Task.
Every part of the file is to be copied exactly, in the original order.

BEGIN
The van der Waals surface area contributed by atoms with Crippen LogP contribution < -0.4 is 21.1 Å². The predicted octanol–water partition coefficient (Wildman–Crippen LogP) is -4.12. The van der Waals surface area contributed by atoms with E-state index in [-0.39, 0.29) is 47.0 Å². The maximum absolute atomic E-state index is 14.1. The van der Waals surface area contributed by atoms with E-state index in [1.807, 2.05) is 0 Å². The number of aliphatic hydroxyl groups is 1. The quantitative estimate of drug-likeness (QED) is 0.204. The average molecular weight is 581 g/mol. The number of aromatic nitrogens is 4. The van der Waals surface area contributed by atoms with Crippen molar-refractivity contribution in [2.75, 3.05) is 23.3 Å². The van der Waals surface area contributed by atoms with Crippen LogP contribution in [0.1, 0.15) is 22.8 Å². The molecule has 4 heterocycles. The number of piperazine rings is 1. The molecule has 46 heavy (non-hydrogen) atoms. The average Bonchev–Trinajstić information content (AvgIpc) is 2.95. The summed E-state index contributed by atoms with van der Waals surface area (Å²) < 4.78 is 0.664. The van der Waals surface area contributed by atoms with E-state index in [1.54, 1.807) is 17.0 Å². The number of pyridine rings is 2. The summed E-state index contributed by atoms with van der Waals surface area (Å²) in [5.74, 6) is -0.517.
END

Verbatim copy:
The van der Waals surface area contributed by atoms with Crippen LogP contribution < -0.4 is 21.1 Å². The predicted octanol–water partition coefficient (Wildman–Crippen LogP) is -4.12. The van der Waals surface area contributed by atoms with E-state index in [-0.39, 0.29) is 47.0 Å². The maximum absolute atomic E-state index is 14.1. The van der Waals surface area contributed by atoms with E-state index in [1.807, 2.05) is 0 Å². The number of aliphatic hydroxyl groups is 1. The quantitative estimate of drug-likeness (QED) is 0.204. The average molecular weight is 581 g/mol. The number of aromatic nitrogens is 4. The van der Waals surface area contributed by atoms with Crippen molar-refractivity contribution in [2.75, 3.05) is 23.3 Å². The van der Waals surface area contributed by atoms with Crippen LogP contribution in [0.1, 0.15) is 22.8 Å². The molecule has 4 heterocycles. The number of piperazine rings is 1. The molecule has 46 heavy (non-hydrogen) atoms. The average Bonchev–Trinajstić information content (AvgIpc) is 2.95. The summed E-state index contributed by atoms with van der Waals surface area (Å²) < 4.78 is 0.664. The van der Waals surface area contributed by atoms with E-state index in [1.54, 1.807) is 17.0 Å². The number of pyridine rings is 2. The summed E-state index contributed by atoms with van der Waals surface area (Å²) in [5.74, 6) is -0.517.